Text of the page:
The 10 Largest Lakes in the World (No. 1 Is as Wide as an Ocean!)
A lake is a basin filled with water and is a natural body of water that is surrounded by land. Lakes can be divided into tectonic lakes, volcanic lakes, glacial lakes, barrier lakes, karst lakes, fluvial lakes, wind-erosion lake basins, marine lakes, artificial lakes (reservoirs), and more. These lakes can be further categorized as open lakes or closed lakes. There are also freshwater lakes (less than 1g of dissolved salts per liter), brackish-water lakes (1-35g of dissolved salts per liter), and salt lakes (more than 35g of dissolved salts per liter). Lakes get their water from precipitation, surface runoff, groundwater, and even ice and snow. Evaporation, leakage, draining, and human exploitation are the biggest reasons for declining water levels.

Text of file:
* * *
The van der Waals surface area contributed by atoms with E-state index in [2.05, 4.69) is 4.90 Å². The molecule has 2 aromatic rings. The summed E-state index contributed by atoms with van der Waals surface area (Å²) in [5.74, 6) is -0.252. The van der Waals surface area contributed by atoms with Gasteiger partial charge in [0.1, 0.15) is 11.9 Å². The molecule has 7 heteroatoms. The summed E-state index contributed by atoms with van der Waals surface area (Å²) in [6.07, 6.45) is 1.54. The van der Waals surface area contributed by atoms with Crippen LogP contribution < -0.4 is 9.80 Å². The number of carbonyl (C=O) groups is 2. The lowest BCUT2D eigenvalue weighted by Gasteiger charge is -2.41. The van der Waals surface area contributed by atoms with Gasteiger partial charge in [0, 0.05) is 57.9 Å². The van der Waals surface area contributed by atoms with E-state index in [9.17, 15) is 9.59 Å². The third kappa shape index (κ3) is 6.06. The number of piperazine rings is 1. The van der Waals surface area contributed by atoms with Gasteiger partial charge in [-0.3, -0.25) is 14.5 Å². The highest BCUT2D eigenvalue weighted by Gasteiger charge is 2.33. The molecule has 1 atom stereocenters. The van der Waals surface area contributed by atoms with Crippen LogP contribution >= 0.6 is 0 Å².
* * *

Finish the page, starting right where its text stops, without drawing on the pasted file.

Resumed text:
The moment a lake is formed, it is constantly changing from various internal processes and external natural factors. Sediment and biological waste from rivers will accumulate in a lake year after year until the basin gradually becomes shallow and turns into land. A lake might even change alongside the growth of coastal aquatic plants and become a swamp. Dry weather resulting from climate change can also lead to lower levels of melted ice water, groundwater, etc. The amount of replenishment is unable to compensate for the loss of water from evaporation, often leading to lakes drying up or becoming salinized from the accumulation of salt materials and ultimately becoming a dry lake. Some lakes with a downward outflow path dry up as a result of excessive drainage. In addition, lakes will also keep shrinking and expanding in response to crustal movement, climate change, and other factors that affect the forming of lakes. Regardless of how a lake naturally evolves, it is destined to die out.
That concludes our Lakes 101 lesson. Now, let’s find out how many of the 10 largest lakes in the world that you know.